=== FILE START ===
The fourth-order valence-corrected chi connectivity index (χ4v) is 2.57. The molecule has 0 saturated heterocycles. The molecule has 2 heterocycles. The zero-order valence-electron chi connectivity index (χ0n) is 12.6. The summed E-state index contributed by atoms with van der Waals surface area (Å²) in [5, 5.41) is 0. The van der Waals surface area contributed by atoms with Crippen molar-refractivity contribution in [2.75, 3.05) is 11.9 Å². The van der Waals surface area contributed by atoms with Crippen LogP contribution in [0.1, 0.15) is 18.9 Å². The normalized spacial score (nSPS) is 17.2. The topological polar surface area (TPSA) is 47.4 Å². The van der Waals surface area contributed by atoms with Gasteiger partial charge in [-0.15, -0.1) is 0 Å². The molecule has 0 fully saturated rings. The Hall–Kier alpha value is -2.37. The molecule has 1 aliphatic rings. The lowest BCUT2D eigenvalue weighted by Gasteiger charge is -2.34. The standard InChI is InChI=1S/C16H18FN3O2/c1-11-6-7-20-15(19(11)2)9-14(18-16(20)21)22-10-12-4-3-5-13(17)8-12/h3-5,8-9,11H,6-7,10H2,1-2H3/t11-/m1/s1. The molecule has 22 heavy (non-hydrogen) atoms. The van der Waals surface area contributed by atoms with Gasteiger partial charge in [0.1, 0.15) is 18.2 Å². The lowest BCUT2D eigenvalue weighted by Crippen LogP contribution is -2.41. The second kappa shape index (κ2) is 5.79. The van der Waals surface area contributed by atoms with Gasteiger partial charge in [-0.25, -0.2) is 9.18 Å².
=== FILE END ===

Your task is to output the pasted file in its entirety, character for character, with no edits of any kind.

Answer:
The fourth-order valence-corrected chi connectivity index (χ4v) is 2.57. The molecule has 0 saturated heterocycles. The molecule has 2 heterocycles. The zero-order valence-electron chi connectivity index (χ0n) is 12.6. The summed E-state index contributed by atoms with van der Waals surface area (Å²) in [5, 5.41) is 0. The van der Waals surface area contributed by atoms with Crippen molar-refractivity contribution in [2.75, 3.05) is 11.9 Å². The van der Waals surface area contributed by atoms with Crippen LogP contribution in [0.1, 0.15) is 18.9 Å². The normalized spacial score (nSPS) is 17.2. The topological polar surface area (TPSA) is 47.4 Å². The van der Waals surface area contributed by atoms with Gasteiger partial charge in [-0.15, -0.1) is 0 Å². The molecule has 0 fully saturated rings. The Hall–Kier alpha value is -2.37. The molecule has 1 aliphatic rings. The lowest BCUT2D eigenvalue weighted by Gasteiger charge is -2.34. The standard InChI is InChI=1S/C16H18FN3O2/c1-11-6-7-20-15(19(11)2)9-14(18-16(20)21)22-10-12-4-3-5-13(17)8-12/h3-5,8-9,11H,6-7,10H2,1-2H3/t11-/m1/s1. The molecule has 22 heavy (non-hydrogen) atoms. The van der Waals surface area contributed by atoms with Gasteiger partial charge in [0.1, 0.15) is 18.2 Å². The lowest BCUT2D eigenvalue weighted by Crippen LogP contribution is -2.41. The second kappa shape index (κ2) is 5.79. The van der Waals surface area contributed by atoms with Gasteiger partial charge in [-0.25, -0.2) is 9.18 Å².